Chicago Recovery Alliance

A harm reduction program model offering a variety of services largely aimed at educating and aiding those who inject drugs

The Chicago Recovery Alliance (CRA) started harm reduction outreach in January of 1992 and, through collaboration with people who inject drugs, has grown to become one of the larger harm reduction programs in the world to date. CRA provides a wide array of services to people who want to reduce drug-related harm in their lives and in their communities.

Services include:

  • The provision of sterile injecting equipment
  • Naloxone training and distribution
  • Overdose and safer drug use training
  • Harm reduction counseling
  • Referral to treatment
  • Real-time drug checking using spectrometer machines and fentanyl test strips

These services are provided seven days a week, nearly every day of the year, at many different “brick and mortar” drop-in locations and by mobile outreach vans. CRA is staffed by a small team and is supported by volunteers.

One of CRA’s unconventional approaches has been meeting regularly with participants in what is called a Community Advisory Groups (CAG). These groups are composed of a diverse group of people injecting drugs in a geographically limited area. CRA pays participants for their expertise. CRA believes that CAGs have informed the initiation of their work, as well as providing valuable ongoing feedback. CRA offers overdose prevention and naloxone program training to individuals, educators, and agencies; they prioritize trainings that involve people who use drugs as well as staff.

Teaching injection drug users how to use naloxone is an effective risk reduction strategy.

Continuum of Care
Harm Reduction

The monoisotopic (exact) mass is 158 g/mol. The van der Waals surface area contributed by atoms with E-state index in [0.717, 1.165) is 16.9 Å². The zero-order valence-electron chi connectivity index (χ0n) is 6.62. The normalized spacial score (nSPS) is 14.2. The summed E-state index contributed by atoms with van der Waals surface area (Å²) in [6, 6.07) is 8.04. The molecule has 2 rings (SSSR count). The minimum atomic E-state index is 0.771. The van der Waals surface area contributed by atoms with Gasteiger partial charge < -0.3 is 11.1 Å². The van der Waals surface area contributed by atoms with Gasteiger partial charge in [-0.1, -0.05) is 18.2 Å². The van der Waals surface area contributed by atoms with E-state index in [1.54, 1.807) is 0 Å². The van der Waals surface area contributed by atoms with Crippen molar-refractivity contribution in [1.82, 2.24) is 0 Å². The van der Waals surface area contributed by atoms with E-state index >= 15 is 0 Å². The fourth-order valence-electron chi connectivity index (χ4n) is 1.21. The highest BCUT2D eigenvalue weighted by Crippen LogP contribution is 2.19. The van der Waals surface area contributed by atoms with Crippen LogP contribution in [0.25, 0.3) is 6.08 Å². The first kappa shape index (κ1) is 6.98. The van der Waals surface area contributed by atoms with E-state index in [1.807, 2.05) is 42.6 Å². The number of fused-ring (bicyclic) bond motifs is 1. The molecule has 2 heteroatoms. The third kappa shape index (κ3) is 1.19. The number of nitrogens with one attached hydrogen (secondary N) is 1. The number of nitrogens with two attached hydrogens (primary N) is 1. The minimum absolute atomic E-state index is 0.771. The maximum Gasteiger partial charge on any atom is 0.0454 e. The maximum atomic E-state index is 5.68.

Type of Evidence
Response Approach
Overdose prevention
Syringe service program / Needle exchange
Peer-reviewed Article

Evidence of Program Effectiveness

A small peer-reviewed qualitative study found that overdose prevention efforts build on the knowledge possessed by injections drug users. Specifically, teaching injection drug users how to use naloxone is an effective risk reduction strategy:

“Participants were 81% were male, their median age was 38. They reported having injected a median of 10 years and having witnessed a median of six overdoses in their lifetime. All described overdoses were recognized and responded to quickly. None of the overdoses resulted in a fatality and naloxone was successfully administered in 58% of the last witnessed overdoses. Administering naloxone for the first time was characterized by trepidation, but this feeling dissipated as the naloxone quickly took effect. Emergency medical personnel were called in 10 of the 31 described overdoses, including four in which participants administered naloxone. The overwhelming majority of experiences with police and paramedics were positive.” (Sherman et al., 2008)